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In uncomplicated course and/or concomitant to systemic antiviral therapy:

  • Moist compresses, antiseptic, drying, tanning therapy with oak bark extract (Tannosynt; Tannolact) or with 2-3% clioquinol in Lotio alba R050 (not in the face), there clioquinol cream (e.g. Linola-Sept, R049 ).

    Reminder.

    Clioquinol should not be used on the hairy head as it colours grey hair yellow! Alternatively, cooling antiseptic gels can be used, e.g. polyhexanide gel 0.02 or 0.04% NRF 11.128 or gels containing octenidine. Topical antibiotics should no longer be used. After the vesicles have dried, use emollient ointments such as dexpanthenol (e.g., Bepanthen).
  • Externals with virustatic additive: 5% idoxuridine solution/ointment (e.g. Zostrum, Virunguent) applied thinly 4 times/day to the diseased skin areas (this therapy is described by many authors as ineffective and dispensable (see u.Wollina U 2018).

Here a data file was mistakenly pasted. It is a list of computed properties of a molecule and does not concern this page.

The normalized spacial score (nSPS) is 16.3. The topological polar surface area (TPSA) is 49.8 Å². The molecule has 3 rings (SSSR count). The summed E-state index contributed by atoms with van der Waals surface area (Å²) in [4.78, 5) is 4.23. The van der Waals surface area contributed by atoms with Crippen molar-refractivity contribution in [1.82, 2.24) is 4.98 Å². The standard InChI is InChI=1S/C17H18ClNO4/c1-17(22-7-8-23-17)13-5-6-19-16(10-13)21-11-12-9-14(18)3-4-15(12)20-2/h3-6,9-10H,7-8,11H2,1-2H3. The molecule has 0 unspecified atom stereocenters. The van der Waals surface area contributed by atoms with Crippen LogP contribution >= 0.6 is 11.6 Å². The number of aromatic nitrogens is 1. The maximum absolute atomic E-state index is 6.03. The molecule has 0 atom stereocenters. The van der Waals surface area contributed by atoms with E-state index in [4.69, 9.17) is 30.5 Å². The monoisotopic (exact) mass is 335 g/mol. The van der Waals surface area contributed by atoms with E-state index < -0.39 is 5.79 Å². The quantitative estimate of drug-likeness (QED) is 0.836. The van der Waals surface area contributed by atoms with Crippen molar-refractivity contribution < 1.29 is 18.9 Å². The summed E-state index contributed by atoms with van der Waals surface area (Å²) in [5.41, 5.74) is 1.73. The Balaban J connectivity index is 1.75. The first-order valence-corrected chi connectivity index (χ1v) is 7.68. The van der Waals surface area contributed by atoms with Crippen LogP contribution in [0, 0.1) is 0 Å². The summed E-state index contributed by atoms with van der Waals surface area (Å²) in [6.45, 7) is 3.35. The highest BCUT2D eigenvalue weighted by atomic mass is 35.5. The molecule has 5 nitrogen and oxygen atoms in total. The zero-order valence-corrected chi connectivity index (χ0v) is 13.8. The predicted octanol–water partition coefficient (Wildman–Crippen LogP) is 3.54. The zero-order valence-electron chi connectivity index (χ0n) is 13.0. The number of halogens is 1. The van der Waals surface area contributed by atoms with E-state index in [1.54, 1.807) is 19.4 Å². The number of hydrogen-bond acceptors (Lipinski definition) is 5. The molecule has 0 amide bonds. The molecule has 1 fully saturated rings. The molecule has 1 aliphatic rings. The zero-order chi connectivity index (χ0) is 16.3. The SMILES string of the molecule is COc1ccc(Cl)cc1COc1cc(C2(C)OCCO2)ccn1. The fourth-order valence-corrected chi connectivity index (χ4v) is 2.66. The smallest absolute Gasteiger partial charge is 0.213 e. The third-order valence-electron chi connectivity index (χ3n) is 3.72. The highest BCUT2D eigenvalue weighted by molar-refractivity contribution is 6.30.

Internal therapy
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For milder courses: Aciclovir per os (e.g. Zovirax) 5 times/day 800 mg p.o. for 7-10 days.

  • Alternatively Valaciclovir (Valtrex®): 3 times/day 1000 mg p.o. for 7 days. Valaciclovir has a significantly higher bioavailability of around 65% than aciclovir.
  • Alternatively, famciclovir (Famvir®): 3 times/day 250 mg p.o. for 5-6 days. Famciclovir has a bioavailability of 77%. Significantly better antiviral activity. Compliance advantage due to daily single dose. In immunocompromised patients 25 yrs and older and in herpes zoster ophthalmicus: 3x500mg/day.
  • Alternatively Brivudine: Immunocompetent adults: 1x/day 125mg p.o.; Brividine must not be co-administered with 5-fluorouracil or other 5-fluoropyrimidines within the last 4 weeks (Absolute contraindication).

In severe course (hemorrhagic/necrotizing), head and neck involvement, and immunocompromised patients: Aciclovir systemically (e.g., Zovirax) 10.0 mg/kg bw every 8 h for 5-7 days i.v. If CNS and internal organs are involved or generalization occurs, dose escalation to 3x15 mg/kg bw/day for up to 21 days may be performed.